New in Geostatistical Analyst 10.1 : Empirical Bayesian Kriging

Those of you familiar with kriging interpolation know that it is not always the easiest technique to implement successfully.  For a long time we’ve wanted to make a geoprocessing tool that can automate kriging, but the problem has always been in the complexity of calculating good default parameters.  At 10.1, through a combination of subsetting and simulations, we have a solution to the problem with a method called empirical Bayesian kriging (EBK).  The method is available in the Geostatistical Wizard and as a geoprocessing tool in the Geostatistical Analyst toolbox.

EBK works by building local models on subsets of the data, which are then combined together to create the final surface.  Because the interpolation model is built automatically, the method requires very few parameters.  There are also some optional parameters that give you some control over how locally the models will be built and how they will be combined together.

Why should I use EBK?

  • Simplicity – To get accurate results, all you need to do is specify the field you want to interpolate.  Other kriging methods require you to build the model step-by-step to be confident that the results are statistically accurate.
  • Automation – Because EBK is available as a geoprocessing tool, you can use it in Model Builder and in Python scripts.
  • Capture small-scale effects – Using local models allows EBK to capture small-scale effects that global kriging models may miss.

This post was contributed by Eric Krause, a product engineer on the analysis and geoprocessing team.

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  1. ztvavra_umn says:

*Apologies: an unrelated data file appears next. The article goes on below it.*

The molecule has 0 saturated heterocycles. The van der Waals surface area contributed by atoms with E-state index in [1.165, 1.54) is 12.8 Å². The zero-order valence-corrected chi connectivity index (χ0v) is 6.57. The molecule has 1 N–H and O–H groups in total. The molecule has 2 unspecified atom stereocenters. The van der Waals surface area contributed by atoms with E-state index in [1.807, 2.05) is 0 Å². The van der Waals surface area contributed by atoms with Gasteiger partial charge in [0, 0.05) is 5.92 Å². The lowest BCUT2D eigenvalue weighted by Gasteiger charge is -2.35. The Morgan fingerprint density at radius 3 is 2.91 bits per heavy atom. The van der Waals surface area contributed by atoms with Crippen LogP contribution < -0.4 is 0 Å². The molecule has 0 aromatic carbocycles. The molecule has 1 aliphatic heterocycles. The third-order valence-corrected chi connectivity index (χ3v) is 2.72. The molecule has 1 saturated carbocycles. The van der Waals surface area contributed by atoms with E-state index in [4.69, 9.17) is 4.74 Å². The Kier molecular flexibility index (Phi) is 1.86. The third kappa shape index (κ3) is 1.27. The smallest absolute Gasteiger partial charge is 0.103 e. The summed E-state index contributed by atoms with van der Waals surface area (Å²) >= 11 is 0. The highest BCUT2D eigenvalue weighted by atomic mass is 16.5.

The other day a student asked me two questions about EBK which I could not fully answer and I was hoping you would be able to help.

    1. After a semivariogram is estimated from the data in the subset, the second stage in semivariogram estimation states “Using this semivariogram as a model, new data is unconditionally simulated at each of the input locations in the subset.” What is this “new data”? Where does the “new data” that is being used come from?

    2. I still do not fully understand how the EBK prediction is calculated – specifically how the semivarigram distributions influence the prediction, and do the highlighted neighbors within a neighborhood also influence the prediction? I’m guessing these two variables (neighbors and semivariograms) work together, but it’s not fully clear to me how.

    I’ve read ESRI’s EBK semivariogram estimation multiple times, and I can conceptualize this part : “For each prediction location, the prediction is calculated using a new semivariogram distribution that is generated by a likelihood-based sampling of individual semivariograms from the semivariogram spectrums in the point’s neighborhood. For example, if a prediction location has neighbors in three different subsets (as specified by the searching neighborhood), the prediction will be calculated using some simulated semivariograms from each of the three subsets; these semivariograms are chosen probabilistically based on their likelihood values.”

    My interpretation of this statement is the role of the neighbors ( the active neighbors – highlighted in black) are used to identify the subsets (and the semivariograms within each subset) which are used to calculate a new semivariogram distribution, and it is the semivariogram distribution that is used to calculate the predicted value. Is this correct? Do the values of the active neighbors have any influence on the prediction?